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    Replies
    1. Thanks, Mike. The only problem with undertaking such projects is that it can become a lifelong journey that never gets finished! It's a problem I'm going to bravely face, though. Heh.

      Yes, I actually became somewhat obsessed with banh mi (sorry I can't figure out how to do the proper accented 'a' thing) in the weeks immediately prior to leaving Portland and moving back here two years ago.

      I was broke, and I do not exaggerate when I say that banh mi made up probably close to half my meals in the last two weeks I was in Portland, after I had packed up most of my stuff and had stopped shopping and cooking.

      Portland has a pretty large Vietnamese community, especially for a city of its size, and it just so happened that I was living 12 blocks away from one of the best Vietnamese sandwich shops and bakeries in the city for the four years I lived in Creston-Kenilworth, in inner Southeast Portland, yet it (shamefully) took me about three years and ten months to ever try it out.

      An Xuyen on Foster Road. About twenty blocks (one mile in Portland) east of there, on Powell, were both Binh Minh at about 78th, and Best Baguette at 82nd. Three very highly thought of banh mi shops amongst the food community there. All three were very good, indeed.

      Some days those last couple months there I would do the three-ish mile round trip walk and come home with six sandwiches for just like $20!

      The most fascinating thing to me was to discover that there is something called Vietnamese pork roll. When I first saw pork roll on the menu, I was stunned. It turned out to not be the same thing as my beloved South Jersey / Philly breakfast meat (second-greatest breakfast meat in the world, after scrapple), of course, but it was good nonetheless.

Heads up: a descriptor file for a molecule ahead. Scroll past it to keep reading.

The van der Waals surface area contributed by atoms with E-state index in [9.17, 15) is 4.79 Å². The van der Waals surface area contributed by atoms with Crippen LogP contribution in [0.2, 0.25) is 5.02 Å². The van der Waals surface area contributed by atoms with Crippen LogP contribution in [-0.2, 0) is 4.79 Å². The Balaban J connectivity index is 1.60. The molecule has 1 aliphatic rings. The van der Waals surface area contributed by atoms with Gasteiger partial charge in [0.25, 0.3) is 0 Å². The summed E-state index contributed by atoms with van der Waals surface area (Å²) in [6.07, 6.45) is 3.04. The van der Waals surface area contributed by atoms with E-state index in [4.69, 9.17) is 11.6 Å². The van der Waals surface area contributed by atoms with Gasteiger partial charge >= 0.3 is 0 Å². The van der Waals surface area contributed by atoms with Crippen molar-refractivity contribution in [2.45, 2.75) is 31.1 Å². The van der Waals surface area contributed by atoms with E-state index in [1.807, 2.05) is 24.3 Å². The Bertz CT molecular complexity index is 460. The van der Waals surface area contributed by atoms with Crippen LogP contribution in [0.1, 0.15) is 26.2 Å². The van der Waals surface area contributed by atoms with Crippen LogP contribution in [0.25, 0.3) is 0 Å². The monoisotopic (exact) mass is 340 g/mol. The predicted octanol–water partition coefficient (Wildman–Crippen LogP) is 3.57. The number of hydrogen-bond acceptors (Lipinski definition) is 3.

I've had just one banh mi since coming back here, down on Washington Ave in South Philly. A classic '#1 combination' style version, but that one was unfortunately nothing special. It was mainly the bread, whcih just seemed more like a generic hoagie roll than an actual banh mi-specific loaf. I'll definitely have to get back into trying more as we move into summer, though. They can be a fantastic warm weather food.

      Philadelphia has a large Vietnamese community, based mostly around Washington Avenue in South Philly, with another handful of shops and restaurants in Center City's Chinatown.

      My favorite thing about places that sell banh mi in Philly? Many call them "Vietnamese hoagies." I absolutely love that phrase.

      There also happens to be a cluster of Vietnamese businesses, including two pho shops (a third shut down last year), just a few blocks from me in Kensington, on the Avenue under the Huntingdon El. I would say that Cafe Pho Ga Thanh Thanh, one of my favorite restaurants in Philadelphia of any kind, just might have the best chicken pho east of Houston, or possibly further.

      There were rumors of a new bakery / banh mi shop opening on that block over the past few months, as well, but I don't think it has. Or at least not yet. I'll have to head on over tomorrow to see if anything's happened there yet, now.

      I don't recall seeing banh mi much back here, either, when I first left for the West Coast years ago. They're definitely showing up more now, though.

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    2. Actually, I should say that my mom was born in the Bronx, but my father was raised in Brooklyn.

      He was born in the Ukraine.

      And they brought their deliciousness with them.